We have always told stories to help us understand our relationship to the rest of the living world. They help us create meaning about who we are and who we might become. However, these stories share more elements than we are often aware of. Carl Jung described the archetypes, which everyone is born with, that are the primordial images of collective experience that inhabit our unconscious. The archetype of the mountaintop is sometimes thought to symbolise the point linking heaven and earth, the body and the soul. It rises up out of the valley of the shadow of death and is home to the gods. It stands to reason then that it has come to represent the destination that must be reached to save us all from environmental catastrophe. It is perhaps telling then that Ray C. Anderson envisioned that at the summit of “Mount Sustainability” we would find “The Prototypical Company of the 21st Century.” We would need heroes from the corporate world to step forward and take on this quest.
The Jungian psychoanalysts, Robert Moore and Douglas Gillette, suggest that our contemporary Western culture has come to rely on stories of heroism. In an age of apathy, the heroes are the ones that push against limitations in a hostile world and confront enormous odds to rise up and protect everyone else in need. However, Moore and Gillette define the hero as an immature masculine archetype that might be part of the problem rather than a solution to the crises we face today. As is the case with all immature archetypes, the hero harbours a negative shadow that can sabotage them.
The shadow heroes are unable to acknowledge their own limitations and demonstrate a willingness to push the limits of nature. They are ready to endanger the lives of others with unnecessary risk as they set out with maverick recklessness to prove their ability to defeat the undefeatable and deny their inevitable death. Their quest for status and legacy means that the shadow heroes run away from the more difficult task of carefully opening up relations to nurture the life surrounding them. Their eyes are set on the summit and the chance to stand on top of the world – to be able to look back down on the world and bask in the gaze of those grateful for being shown the way to the Promised Land. The price that our modern worldview could pay for an understanding of heroism in terms of the “conquest” of nature – its use and manipulation – could be catastrophe.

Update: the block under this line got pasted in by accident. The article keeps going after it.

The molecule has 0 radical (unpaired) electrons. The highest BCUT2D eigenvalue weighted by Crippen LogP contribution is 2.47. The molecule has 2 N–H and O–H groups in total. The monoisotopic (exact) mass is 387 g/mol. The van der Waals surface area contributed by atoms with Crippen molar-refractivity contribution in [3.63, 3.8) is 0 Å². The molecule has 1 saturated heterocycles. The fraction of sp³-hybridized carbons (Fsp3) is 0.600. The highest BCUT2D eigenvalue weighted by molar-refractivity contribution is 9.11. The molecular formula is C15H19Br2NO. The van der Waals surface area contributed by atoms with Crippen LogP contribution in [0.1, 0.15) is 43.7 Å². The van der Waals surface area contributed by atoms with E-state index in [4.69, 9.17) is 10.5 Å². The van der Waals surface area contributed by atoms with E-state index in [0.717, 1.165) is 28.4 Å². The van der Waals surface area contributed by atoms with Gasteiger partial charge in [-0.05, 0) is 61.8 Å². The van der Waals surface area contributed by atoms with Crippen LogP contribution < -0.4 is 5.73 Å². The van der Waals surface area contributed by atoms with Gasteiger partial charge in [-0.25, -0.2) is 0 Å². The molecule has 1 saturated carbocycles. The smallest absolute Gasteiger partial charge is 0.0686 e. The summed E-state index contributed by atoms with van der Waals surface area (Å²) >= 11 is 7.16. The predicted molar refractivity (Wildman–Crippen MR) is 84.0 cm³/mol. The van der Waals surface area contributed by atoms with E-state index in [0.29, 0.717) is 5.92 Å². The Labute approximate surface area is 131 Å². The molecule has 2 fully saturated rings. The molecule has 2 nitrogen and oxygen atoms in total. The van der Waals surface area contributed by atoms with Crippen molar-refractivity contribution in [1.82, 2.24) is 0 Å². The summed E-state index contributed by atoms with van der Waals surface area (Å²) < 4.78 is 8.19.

The real solution for Jung is to be found in the process of individuation that would bring the shadow of this immature archetype of the hero into consciousness. Moore and Gillette suggest that the transformation can only occur with the “death” of the hero. A failure to accept this could only lead heroes to develop dangerous tendencies of sadism and masochism that are found aplenty in the Game of Thrones. The heroes would need to encounter their limitations and understand that the enemies to be defeated are themselves. For a hero to become whole and ready to fight for a greater purpose requires a genuine humility, especially when stood before the conundrum of the mountain and contemplating the climb to the summit. The immediate challenge for business leaders is to understand their own mindset and consider what it might take for them to learn to see the world anew. To shift focus away from the final destination could open up the possibilities of telling stories about the journey that contain the lessons about who we are and who we might become.
In the next post, I will consider the significance of descending the mountain towards the valley of the shadow of death. This short series will then be concluded with an exploration of the plateaus and a call to think like a mountain.